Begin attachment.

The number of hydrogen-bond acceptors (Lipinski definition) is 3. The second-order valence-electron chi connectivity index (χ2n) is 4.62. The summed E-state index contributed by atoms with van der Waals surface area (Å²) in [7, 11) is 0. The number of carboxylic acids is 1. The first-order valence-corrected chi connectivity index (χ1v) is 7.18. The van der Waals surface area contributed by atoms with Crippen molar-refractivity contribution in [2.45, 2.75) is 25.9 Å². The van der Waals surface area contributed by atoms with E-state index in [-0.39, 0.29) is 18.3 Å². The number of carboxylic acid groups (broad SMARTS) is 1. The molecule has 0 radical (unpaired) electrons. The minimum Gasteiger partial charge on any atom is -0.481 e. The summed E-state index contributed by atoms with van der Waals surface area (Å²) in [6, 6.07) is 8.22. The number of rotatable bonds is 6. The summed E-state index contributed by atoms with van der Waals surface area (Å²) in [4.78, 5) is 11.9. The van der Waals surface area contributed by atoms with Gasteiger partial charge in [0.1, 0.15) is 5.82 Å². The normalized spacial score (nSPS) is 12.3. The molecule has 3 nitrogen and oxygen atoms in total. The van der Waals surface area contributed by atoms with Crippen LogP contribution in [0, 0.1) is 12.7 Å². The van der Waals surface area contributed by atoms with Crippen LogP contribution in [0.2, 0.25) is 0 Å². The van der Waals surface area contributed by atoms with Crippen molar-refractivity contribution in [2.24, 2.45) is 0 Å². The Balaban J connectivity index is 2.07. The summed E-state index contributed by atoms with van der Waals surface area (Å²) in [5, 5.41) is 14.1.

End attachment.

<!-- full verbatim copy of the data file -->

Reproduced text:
The number of hydrogen-bond acceptors (Lipinski definition) is 3. The second-order valence-electron chi connectivity index (χ2n) is 4.62. The summed E-state index contributed by atoms with van der Waals surface area (Å²) in [7, 11) is 0. The number of carboxylic acids is 1. The first-order valence-corrected chi connectivity index (χ1v) is 7.18. The van der Waals surface area contributed by atoms with Crippen molar-refractivity contribution in [2.45, 2.75) is 25.9 Å². The van der Waals surface area contributed by atoms with E-state index in [-0.39, 0.29) is 18.3 Å². The number of carboxylic acid groups (broad SMARTS) is 1. The molecule has 0 radical (unpaired) electrons. The minimum Gasteiger partial charge on any atom is -0.481 e. The summed E-state index contributed by atoms with van der Waals surface area (Å²) in [6, 6.07) is 8.22. The number of rotatable bonds is 6. The summed E-state index contributed by atoms with van der Waals surface area (Å²) in [4.78, 5) is 11.9. The van der Waals surface area contributed by atoms with Gasteiger partial charge in [0.1, 0.15) is 5.82 Å². The normalized spacial score (nSPS) is 12.3. The molecule has 3 nitrogen and oxygen atoms in total. The van der Waals surface area contributed by atoms with Crippen LogP contribution in [0, 0.1) is 12.7 Å². The van der Waals surface area contributed by atoms with Crippen LogP contribution in [0.2, 0.25) is 0 Å². The van der Waals surface area contributed by atoms with Crippen molar-refractivity contribution in [2.24, 2.45) is 0 Å². The Balaban J connectivity index is 2.07. The summed E-state index contributed by atoms with van der Waals surface area (Å²) in [5, 5.41) is 14.1.